Backlash against a plan to remove prominent Confederate monuments in New Orleans has been tinged by death threats, intimidation and even what may have been the torching of a contractor’s Lamborghini.
For now, at least, things have gotten so nasty the city hasn’t found a contractor willing to bear the risk of tearing down the monuments. The city doesn’t have its own equipment to move them and is now in talks to find a company, even discussing doing the work at night to avoid further tumult.
Initially, it appeared the monuments would be removed quickly after the majority black City Council on Dec. 17 voted 6-1 to approve the mayor’s plan to take them down. The monuments, including towering figures of Gens. Robert E. Lee and P.G.T. Beauregard, have long been viewed by many here as symbols of racism and white supremacy.
The backlash is not surprising to Bill Quigley, a Loyola University law professor and longtime civil rights activist in New Orleans who’s worked on behalf of a group demanding the monuments come down.
The South has seen such resistance before, during fights over school integration and efforts in the early 1990s to racially integrate Carnival parades in New Orleans.
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An unidentified participant holds a sign during a December rally led by the Take ’em Down Coalition, as confederate heritage supporters bear confederate flags nearby in front of City Hall in New Orleans.
(AP Photo/Gerald Herbert, File)
“Fighting in the courts, fighting in the legislature, anonymous intimidation,” Quigley said. “These are from the same deck of cards that are used to stop all social change.”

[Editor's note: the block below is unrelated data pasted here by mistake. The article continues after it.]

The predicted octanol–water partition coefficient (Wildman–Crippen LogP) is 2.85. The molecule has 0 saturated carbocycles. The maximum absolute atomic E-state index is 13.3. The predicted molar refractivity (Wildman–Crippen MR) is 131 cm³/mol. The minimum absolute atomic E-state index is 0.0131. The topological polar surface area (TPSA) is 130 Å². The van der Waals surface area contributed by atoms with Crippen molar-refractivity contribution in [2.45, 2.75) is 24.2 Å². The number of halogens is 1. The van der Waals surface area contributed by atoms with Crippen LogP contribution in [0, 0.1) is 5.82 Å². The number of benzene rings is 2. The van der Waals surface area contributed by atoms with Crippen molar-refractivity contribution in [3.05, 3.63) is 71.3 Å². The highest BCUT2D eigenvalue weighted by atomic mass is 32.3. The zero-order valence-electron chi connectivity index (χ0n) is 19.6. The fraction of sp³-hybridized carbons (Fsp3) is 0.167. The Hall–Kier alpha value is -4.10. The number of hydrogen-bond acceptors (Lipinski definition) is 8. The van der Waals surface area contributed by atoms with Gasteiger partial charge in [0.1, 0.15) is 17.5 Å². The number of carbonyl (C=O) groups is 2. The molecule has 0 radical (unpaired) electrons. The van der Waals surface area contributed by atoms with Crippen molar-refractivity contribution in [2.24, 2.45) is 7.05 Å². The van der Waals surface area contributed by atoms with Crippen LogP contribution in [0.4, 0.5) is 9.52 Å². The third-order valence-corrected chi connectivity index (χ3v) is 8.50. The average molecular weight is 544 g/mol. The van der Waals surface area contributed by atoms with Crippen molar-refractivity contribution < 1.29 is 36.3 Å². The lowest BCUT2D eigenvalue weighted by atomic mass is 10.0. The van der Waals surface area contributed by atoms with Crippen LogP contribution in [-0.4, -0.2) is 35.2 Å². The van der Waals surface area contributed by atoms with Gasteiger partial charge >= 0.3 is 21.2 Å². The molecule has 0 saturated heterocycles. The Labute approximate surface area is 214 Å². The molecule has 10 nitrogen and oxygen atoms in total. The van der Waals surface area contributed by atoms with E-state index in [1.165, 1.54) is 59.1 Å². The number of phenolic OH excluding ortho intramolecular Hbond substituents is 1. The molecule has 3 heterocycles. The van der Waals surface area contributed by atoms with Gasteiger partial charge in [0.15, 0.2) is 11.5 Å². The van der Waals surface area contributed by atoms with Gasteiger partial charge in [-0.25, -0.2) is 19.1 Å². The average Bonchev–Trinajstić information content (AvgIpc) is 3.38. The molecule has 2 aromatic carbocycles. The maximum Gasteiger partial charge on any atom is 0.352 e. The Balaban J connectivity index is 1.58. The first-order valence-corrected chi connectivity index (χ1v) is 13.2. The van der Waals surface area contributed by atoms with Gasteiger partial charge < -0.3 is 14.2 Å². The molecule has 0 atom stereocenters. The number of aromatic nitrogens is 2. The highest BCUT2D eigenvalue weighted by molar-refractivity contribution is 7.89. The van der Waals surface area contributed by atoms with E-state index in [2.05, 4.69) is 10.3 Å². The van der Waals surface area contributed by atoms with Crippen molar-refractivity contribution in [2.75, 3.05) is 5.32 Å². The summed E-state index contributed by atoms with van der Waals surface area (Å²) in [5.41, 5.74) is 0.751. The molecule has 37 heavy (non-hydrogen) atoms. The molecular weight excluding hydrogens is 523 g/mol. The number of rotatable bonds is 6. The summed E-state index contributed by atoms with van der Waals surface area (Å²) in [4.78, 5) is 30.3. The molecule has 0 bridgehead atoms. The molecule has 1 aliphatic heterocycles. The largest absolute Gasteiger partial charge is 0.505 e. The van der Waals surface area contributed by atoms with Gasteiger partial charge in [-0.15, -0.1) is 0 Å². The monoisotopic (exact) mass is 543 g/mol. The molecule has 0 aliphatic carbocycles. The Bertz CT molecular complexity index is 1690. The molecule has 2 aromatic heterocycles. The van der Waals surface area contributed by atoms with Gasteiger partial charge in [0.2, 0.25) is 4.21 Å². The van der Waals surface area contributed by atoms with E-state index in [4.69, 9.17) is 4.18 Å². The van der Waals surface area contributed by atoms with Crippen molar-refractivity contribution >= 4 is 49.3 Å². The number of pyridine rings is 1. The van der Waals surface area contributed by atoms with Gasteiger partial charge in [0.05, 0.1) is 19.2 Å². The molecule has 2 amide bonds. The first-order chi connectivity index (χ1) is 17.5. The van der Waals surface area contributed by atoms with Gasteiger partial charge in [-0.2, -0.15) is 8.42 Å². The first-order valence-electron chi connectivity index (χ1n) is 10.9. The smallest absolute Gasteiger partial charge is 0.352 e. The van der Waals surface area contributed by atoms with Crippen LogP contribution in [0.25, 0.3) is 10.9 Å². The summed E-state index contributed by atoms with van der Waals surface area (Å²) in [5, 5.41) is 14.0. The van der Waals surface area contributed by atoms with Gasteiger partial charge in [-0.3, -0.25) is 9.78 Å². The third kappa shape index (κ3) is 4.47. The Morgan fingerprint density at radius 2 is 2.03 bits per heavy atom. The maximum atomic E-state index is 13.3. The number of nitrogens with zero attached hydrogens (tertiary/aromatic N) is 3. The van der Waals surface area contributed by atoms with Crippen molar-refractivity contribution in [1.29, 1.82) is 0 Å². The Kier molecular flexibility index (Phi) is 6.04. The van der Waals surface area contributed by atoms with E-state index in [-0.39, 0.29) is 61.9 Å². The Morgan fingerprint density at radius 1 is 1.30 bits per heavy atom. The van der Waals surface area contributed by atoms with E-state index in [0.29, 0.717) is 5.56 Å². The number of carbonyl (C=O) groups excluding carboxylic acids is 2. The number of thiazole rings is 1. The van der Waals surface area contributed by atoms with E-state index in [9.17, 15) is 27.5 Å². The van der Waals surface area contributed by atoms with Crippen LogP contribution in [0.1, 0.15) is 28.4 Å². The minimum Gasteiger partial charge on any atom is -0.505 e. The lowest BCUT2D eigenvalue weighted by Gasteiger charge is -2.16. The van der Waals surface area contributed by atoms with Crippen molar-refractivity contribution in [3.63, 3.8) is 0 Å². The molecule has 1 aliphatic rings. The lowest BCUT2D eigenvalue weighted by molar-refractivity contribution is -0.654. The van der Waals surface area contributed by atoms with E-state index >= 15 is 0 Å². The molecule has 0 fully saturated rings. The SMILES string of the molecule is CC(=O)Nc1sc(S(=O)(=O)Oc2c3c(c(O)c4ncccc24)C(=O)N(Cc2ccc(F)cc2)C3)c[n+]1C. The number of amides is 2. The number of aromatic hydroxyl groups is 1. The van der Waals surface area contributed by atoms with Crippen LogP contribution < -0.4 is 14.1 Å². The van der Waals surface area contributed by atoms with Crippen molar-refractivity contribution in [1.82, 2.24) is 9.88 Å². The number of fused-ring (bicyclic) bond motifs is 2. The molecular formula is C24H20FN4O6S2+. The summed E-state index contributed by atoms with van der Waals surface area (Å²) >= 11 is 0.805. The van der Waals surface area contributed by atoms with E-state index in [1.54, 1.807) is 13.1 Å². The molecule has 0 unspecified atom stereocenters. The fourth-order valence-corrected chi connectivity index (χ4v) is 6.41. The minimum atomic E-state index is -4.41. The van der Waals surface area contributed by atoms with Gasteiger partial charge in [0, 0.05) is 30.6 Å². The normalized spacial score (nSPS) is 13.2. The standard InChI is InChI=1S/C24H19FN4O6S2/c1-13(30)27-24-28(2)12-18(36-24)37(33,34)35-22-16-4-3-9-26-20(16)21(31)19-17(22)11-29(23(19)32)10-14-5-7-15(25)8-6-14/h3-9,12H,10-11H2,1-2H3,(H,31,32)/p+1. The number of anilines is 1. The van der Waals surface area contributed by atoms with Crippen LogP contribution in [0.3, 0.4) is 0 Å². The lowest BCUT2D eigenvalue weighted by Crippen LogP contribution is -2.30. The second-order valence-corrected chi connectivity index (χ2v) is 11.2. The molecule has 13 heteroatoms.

For all its reputation as a party city of fun and frolic, New Orleans is no stranger to social change and the tensions that come with it. It was the site of an early attempt to challenge racial segregation laws in the Plessy vs. Ferguson case and home to then-6-year-old Ruby Bridges whose battle to integrate her elementary school was immortalized in a Norman Rockwell painting.
New Orleans is a majority African-American city although the number of black residents has fallen since 2005’s Hurricane Katrina drove many people from the city. Mayor Mitch Landrieu, who proposed the monuments’ removal, rode to victory twice with overwhelming support from the city’s black residents.
Nationally, the debate over Confederate symbols has become heated since nine parishioners were killed at a black church in South Carolina in June. South Carolina removed the Confederate flag from its statehouse grounds in the weeks after, and several Southern cities have since considered removing monuments.
“There is no doubt that there is a huge amount of rage over the attack on Confederate symbols,” said Mark Potok with the Southern Poverty Law Center, an Alabama-based group that tracks extremist activity.
His group counted about 360 pro-Confederate battle flag rallies across the nation in the six months after the church shootings. Such rallies were rare before then, he said.
In New Orleans, things have turned particularly ugly.